So, in a post-auction world, it should be possible for stations to continue broadcasting a rich multicast channel lineup in addition to a primary channel, and perhaps even share a 6 MHz assignment with another station in town.
However, the same next-gen TV standard that makes carrying all of these subchannels possible will enable stations and station groups to pursue new business models that could change what it means to be a television broadcaster
But the new standard will bring with it new competition for the broadcasters’ bits.
In addition to more TV, the new standard gives broadcasters the ability to transmit IP data packets for a variety of data-distribution services. Broadcasters might provide the services themselves or lease capacity to third parties.
That’s a truly transformational development for the broadcast industry, says Mark Aitken, SVP of technology at the Sinclair Broadcast Group and a leading ATSC 3.0 proponent, adding the services should have the same quality of service and effectiveness as those offered by wireless carriers.
While not every broadcaster will choose to get into the wireless data delivery business, those that do “will find extreme value in the bit distribution business for a whole variety of new services,” he says.
The very law that set in motion the disruptive TV spectrum auction and repack also authorized flexible use of broadcast spectrum. The Middle Class Tax Relief and Job Creation Act of 2012 gives the FCC permission to grant a waiver of broadcast service rules to TV broadcasters in lieu of their receiving reimbursement from the $1.75 billion Broadcaster Relocation Fund to pay the expenses resulting from moving to a new channel assignment.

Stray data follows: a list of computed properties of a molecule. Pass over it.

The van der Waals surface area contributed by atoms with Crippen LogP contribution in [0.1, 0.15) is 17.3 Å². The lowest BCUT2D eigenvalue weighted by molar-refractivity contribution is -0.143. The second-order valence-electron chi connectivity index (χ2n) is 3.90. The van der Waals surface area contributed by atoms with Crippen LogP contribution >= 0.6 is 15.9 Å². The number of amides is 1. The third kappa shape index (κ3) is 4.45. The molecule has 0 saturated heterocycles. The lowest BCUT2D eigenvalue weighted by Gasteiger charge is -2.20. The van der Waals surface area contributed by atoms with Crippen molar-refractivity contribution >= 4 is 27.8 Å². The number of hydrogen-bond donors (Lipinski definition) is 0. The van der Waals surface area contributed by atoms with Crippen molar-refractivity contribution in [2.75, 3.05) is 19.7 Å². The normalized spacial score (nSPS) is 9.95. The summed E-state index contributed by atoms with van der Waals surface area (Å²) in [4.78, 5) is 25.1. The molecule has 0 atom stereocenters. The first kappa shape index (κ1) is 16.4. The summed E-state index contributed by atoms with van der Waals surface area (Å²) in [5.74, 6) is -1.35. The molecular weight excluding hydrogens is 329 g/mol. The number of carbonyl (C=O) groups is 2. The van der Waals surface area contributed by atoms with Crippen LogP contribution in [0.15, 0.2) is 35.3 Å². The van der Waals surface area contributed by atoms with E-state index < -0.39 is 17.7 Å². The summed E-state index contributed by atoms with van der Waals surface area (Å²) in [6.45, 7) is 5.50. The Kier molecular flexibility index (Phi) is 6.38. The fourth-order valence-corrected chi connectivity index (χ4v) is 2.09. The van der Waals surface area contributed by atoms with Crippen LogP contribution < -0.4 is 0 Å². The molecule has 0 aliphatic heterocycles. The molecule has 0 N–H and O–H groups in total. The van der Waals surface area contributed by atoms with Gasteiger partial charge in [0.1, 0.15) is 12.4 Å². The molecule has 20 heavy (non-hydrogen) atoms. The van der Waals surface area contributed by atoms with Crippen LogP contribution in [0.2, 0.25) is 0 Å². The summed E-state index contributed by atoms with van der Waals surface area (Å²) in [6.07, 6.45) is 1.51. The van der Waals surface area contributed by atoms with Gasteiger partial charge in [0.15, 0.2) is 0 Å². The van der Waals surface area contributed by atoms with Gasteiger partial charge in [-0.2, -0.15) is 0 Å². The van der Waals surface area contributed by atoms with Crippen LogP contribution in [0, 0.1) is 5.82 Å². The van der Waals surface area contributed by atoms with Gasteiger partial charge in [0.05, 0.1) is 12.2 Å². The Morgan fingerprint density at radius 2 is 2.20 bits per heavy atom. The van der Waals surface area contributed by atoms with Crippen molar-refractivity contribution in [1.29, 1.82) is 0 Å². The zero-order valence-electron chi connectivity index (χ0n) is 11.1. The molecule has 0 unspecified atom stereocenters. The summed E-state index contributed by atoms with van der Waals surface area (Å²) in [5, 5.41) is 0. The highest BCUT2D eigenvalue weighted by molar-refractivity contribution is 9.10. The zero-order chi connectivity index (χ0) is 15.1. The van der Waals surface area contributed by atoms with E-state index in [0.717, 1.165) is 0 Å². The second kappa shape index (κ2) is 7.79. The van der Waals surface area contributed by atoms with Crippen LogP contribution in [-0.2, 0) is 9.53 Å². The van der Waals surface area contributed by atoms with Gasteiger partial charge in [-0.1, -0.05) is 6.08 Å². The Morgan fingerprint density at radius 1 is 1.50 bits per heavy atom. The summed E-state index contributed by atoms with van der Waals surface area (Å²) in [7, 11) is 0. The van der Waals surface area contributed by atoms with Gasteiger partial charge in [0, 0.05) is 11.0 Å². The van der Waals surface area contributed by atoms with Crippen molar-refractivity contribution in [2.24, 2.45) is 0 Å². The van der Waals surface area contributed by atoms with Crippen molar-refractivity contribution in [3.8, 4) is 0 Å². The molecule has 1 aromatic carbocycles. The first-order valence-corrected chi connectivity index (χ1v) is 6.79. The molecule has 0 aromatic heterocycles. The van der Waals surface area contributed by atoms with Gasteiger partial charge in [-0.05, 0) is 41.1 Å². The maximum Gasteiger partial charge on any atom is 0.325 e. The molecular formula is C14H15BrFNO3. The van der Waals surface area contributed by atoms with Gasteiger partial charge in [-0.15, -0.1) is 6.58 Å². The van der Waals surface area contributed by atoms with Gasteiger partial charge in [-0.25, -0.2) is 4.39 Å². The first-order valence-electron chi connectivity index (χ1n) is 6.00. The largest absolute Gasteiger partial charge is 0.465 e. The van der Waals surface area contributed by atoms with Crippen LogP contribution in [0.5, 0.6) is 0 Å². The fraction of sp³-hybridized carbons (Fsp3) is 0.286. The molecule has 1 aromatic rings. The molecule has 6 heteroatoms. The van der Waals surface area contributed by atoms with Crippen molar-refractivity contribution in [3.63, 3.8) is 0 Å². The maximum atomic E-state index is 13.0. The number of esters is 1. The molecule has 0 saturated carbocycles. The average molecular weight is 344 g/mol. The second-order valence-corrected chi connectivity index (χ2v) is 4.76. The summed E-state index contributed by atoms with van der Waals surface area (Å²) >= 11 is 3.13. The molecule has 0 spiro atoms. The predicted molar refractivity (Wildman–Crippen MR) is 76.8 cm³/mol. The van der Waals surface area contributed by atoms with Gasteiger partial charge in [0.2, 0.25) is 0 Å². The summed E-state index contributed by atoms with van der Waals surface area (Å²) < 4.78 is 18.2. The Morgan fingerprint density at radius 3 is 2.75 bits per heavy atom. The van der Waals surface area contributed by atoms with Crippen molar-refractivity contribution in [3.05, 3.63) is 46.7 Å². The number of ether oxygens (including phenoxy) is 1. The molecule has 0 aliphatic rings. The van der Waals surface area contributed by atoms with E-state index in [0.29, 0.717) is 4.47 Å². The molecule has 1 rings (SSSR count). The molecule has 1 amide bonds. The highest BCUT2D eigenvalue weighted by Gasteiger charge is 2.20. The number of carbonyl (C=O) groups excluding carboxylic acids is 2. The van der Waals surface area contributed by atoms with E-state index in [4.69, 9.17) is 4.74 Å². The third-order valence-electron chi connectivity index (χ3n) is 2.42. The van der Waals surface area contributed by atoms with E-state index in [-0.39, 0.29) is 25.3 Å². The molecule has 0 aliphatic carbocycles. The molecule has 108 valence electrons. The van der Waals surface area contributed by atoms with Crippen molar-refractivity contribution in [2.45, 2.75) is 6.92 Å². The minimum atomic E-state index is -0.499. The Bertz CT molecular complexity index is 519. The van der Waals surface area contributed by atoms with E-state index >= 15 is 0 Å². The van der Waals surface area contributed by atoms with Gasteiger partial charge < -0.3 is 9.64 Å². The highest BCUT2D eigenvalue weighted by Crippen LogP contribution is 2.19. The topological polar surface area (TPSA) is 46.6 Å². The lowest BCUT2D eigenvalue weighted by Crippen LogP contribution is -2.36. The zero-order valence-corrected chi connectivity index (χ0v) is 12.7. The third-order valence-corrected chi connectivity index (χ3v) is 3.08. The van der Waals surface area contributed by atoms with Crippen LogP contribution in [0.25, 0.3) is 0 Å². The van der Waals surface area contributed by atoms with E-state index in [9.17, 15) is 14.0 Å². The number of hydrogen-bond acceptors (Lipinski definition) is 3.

The flexible-use waiver is available only as long as broadcasters provide “at least one broadcast television program stream on such spectrum at no charge to the public,” the act says.
Data delivery vs. multicasting is not an either-or-decision. ATSC 3.0 is being created with the ability to broadcast mobile, SD, HD and Ultra HD television as well as data at the same time. It uses layered division multiplexing, LDM, to enable multiple waveforms to be transmitted at once, Adrick says.
Although ATSC 3.0 makes that possible, the new standard’s ability to carry IP packets as deftly as a wireless service will demand broadcasters think carefully about how they choose to allocate their bit-carrying capacity. One day in the not-too-distant future they may find themselves contemplating whether it is more profitable to carry reruns of Gilligan’s Island or transmit wireless data.
Says Aitken: “It is very easy to imagine a future where television is part of our business, but there is a plethora of other business interests that will leverage our bit distribution capacity because we can do it better, we can do it more efficiently, we can do it at a lower cost point, and we can do it on a basis that will be a rival to the other wireless carrier industry.”
This is the final part of a four-part special report on multicasting running this week. Read the other stories here.